by Kevin Schofield
This week’s “long read” is a research report from the Economic Innovation Group looking at Americans’ different sources of income and in particular focusing on the one most closely tied to wealth: income from assets.
The report categorizes income into three types: “transfers” such as Social Security, Medicare, unemployment insurance, and food stamps; wages and earnings; and income from assets. An asset can be a financial investment such as stocks and bonds, but it can also be the housing that a landlord rents out, an apple orchard generating produce, or a manufacturing plant used to create goods.
Over the past fifty years, there has been a steady shift in the sources of personal income from Americans. In 1969, 77% of income was from wages and earnings; as of 2019, it was only 63%. Income from assets, however, has grown from 15% to 20%.
But that growth has not been uniform across the country: since the early 1980s, the U.S. counties with the most income from assets grew their share at a far higher rate than the rest of the country. As of 2019, the top 10% of counties have asset income per capita around $20,000, while the bottom 90% average around $8,000. King County comes in at $24,100, thanks mainly to Amazon, Microsoft, Starbucks, and the other tech and large multinational companies with workforces here.
It would be easy to ascribe this to Wall Street, Silicon Valley, and other tech and finance hubs, but the story is a bit more complicated than that because income-generating assets can take many forms — and because the people who own them can live anywhere. The county with the highest per-capita asset income, $164,000, is Teton County, Wyoming, home to Jackson Hole where plenty of the super-rich live; but Uinta County, Wyoming has a per-capita asset income of only $7,100. Cities such as Benton, Arkansas, the headquarters of Wal-Mart, not surprisingly tend to have more income from assets; as do major manufacturing hubs dotted around the nation. That makes a map showing asset income by county confusing, without much of a clear pattern.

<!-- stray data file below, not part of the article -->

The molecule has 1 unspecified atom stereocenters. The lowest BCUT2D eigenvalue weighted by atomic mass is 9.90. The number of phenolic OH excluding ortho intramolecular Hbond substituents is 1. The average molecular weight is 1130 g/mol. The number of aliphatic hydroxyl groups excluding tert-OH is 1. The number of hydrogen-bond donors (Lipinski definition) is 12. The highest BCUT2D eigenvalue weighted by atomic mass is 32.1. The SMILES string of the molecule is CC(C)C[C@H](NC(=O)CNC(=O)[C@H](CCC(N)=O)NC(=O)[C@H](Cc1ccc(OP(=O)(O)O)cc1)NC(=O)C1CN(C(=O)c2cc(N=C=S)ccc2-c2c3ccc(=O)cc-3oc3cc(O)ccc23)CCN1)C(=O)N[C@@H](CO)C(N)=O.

Counties with high wage earnings also tend to have high income from assets; that’s not surprising, given that higher wage earnings allow for retirement savings and other investments. However, the reverse is not true: a community with high income from assets doesn’t necessarily have high wages. You can see this clearly in the graph below: there are no counties with high wages and low asset income, but there are plenty with the reverse.
The report also points out that it’s not just geography that matters: the types of industries active in a county are an enormous factor. Manhattan has high asset income, while the Bronx’s is low; the same holds true for Los Angeles and Riverside. There are several other fascinating side-by-side comparisons in the report that highlight how complicated and nuanced the asset-income picture is.
Finally, it notes that the two most reliable generators of asset income are home ownership and retirement savings plans. Unfortunately there are significant barriers preventing many Americans from taking part in either.
Kevin Schofield is a freelance writer and publishes Seattle Paper Trail. Previously he worked for Microsoft, published Seattle City Council Insight, co-hosted the “Seattle News, Views and Brews” podcast, and raised two daughters as a single dad. He serves on the Board of Directors of Woodland Park Zoo, where he also volunteers.
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